Sadly, a Three may believe they’re only as good as their last success rather than taking time to relish in their cumulative successes.
How to Support an Enneagram Three at Work
The Enneagram Three desires to be admired and respected. She wants her time to be worthwhile and to be successful at all things. Accordingly, she’s fearful of being seen as incompetent, worthless, or a failure. Deep down, she wants to know she is loved simply for who she is; she does not have to earn, achieve, or perform in order to be loved.
Support the Enneagram Three in your workplace with the following statements and behaviors:
- “I see you, and I really admire you.” Threes don’t mind a bit of flattery. Saying to a Three, “You’re so successful”, or, “You’re someone who wins” signals to a three that you admire them, which in turn gives them energy.
- Be mindful of your body language. 3’s can see this in other’s body posture, their eyes, how they might defer to that person, etc.
- Set clear expectations of what a “win” looks like. Give them a goal, such as, “Sell this many units by this date”, then incentivize them with promotions or bonuses. They love to know, “I killed it! I exceeded expectations.”
- Publicly acknowledge their win. A little spotlight on a Three goes a long way.
- In conversation with a Three, get to the bottom line first. Tell them the end result or where your story is going, then tell them the rest. A Three can become distracted if they don’t know where you are going with a conversation.
- If you are managing a Three, you need to sell what it is you need them to do. Tell them that you’ve already shopped the options, and this one will lead to the best outcome. The selling aspect of your communication with a Three is important.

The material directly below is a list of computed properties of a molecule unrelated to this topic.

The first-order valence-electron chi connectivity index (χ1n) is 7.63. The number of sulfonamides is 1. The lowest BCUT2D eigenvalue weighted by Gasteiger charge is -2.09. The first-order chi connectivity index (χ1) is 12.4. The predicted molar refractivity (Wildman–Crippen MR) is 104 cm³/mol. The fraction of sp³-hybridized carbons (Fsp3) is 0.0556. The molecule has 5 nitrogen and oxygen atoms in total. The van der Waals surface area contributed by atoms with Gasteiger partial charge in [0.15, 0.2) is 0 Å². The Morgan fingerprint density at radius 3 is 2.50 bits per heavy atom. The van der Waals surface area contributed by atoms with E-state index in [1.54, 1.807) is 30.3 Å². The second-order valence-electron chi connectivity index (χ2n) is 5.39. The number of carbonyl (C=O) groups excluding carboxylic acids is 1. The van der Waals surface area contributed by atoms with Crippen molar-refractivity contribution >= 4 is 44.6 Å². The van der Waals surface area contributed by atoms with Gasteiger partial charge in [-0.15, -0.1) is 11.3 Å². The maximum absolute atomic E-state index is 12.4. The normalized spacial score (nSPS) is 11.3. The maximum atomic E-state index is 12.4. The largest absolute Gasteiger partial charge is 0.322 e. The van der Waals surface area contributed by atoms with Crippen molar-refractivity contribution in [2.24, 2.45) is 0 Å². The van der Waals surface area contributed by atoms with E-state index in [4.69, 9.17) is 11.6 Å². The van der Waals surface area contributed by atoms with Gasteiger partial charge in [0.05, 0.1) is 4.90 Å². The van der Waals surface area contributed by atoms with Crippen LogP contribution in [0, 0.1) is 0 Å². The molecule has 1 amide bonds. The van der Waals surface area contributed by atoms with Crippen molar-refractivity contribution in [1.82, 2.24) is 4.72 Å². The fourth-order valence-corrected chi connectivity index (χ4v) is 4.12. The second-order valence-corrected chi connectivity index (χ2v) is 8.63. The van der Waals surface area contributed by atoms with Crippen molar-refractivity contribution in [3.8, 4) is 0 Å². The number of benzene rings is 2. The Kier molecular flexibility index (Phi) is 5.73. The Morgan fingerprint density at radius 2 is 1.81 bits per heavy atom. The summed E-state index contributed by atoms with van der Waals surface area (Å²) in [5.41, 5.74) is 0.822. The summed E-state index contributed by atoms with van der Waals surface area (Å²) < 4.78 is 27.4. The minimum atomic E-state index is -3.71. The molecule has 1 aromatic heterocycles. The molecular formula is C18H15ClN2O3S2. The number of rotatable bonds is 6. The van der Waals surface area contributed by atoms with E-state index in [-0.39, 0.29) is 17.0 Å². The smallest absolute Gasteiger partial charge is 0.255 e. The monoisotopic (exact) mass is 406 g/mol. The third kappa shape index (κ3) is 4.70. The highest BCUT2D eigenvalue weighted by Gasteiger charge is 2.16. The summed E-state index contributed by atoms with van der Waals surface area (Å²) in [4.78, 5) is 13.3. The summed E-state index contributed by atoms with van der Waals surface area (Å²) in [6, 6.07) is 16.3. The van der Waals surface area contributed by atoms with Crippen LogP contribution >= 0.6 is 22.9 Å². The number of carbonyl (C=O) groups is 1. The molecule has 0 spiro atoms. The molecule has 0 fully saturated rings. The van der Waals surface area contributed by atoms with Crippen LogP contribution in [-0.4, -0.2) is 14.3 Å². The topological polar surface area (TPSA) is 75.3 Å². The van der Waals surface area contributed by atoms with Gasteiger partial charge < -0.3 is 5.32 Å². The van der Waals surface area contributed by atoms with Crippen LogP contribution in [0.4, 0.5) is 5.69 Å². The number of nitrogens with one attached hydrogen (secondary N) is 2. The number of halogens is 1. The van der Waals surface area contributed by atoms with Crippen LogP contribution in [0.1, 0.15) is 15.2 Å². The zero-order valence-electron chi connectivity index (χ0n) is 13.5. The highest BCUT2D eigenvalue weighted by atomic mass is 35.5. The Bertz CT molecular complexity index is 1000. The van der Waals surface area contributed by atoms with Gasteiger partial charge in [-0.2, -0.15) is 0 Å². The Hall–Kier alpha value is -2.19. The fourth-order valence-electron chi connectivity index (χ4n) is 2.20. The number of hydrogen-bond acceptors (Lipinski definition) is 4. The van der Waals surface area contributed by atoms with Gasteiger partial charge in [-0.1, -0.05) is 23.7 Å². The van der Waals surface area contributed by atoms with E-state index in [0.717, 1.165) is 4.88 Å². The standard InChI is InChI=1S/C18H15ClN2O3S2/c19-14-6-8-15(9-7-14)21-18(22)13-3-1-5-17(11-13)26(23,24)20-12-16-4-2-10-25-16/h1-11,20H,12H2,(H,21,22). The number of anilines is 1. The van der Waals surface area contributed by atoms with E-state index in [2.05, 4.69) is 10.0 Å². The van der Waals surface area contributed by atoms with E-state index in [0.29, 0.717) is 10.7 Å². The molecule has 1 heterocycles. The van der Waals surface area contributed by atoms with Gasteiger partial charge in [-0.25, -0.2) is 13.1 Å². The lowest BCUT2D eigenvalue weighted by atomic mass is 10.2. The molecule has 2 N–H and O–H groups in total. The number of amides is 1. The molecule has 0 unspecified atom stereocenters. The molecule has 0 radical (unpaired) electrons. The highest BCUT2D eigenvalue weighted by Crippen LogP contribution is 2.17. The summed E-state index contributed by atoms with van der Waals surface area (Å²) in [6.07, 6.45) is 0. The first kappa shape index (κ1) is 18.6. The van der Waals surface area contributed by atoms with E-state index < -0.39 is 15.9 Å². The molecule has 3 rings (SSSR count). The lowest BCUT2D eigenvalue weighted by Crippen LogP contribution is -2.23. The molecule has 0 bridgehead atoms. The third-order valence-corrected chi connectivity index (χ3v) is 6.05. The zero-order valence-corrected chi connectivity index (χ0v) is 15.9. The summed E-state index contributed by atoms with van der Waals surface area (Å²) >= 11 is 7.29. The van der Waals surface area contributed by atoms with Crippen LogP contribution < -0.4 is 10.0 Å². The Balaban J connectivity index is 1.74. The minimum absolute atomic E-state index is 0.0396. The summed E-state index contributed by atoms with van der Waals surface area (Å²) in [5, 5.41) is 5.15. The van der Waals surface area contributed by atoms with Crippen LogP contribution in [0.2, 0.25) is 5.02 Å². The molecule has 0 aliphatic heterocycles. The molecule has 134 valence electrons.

- Threes crave feedback. Set up good increments of time to check in on how things are going.
- Recognize their efforts (not just the accomplishment), even if they made it look effortless. They have a few key people they want acclaim from.
Personal Growth Areas
- Schedule stillness. This doesn’t mean going on a run with a podcast in your ears; rather, this is time to sit and do nothing. Give your mind the space in which new ideas can be welcomed. Watch as your productivity increases even when you’re still.
- Work from a place of rest. Practice resting first, and then going. Start slow- five or ten minutes at a time without distractions. Rest all aspects of yourself: body, mind, and soul.
- Put down what is in your hands when you are talking to someone. Be present and make the investment into the relationship rather than disassociating and/or withdrawing from your emotions. Trying to multitask relationships will end in disappointment and hurt feelings.
It helps to talk through what you’re experiencing with someone you can trust. You’ll gain a second opinion, guidance, and the encouragement you need to take action.
If you are in a season where you need a coach, contact Anne via the Contact page.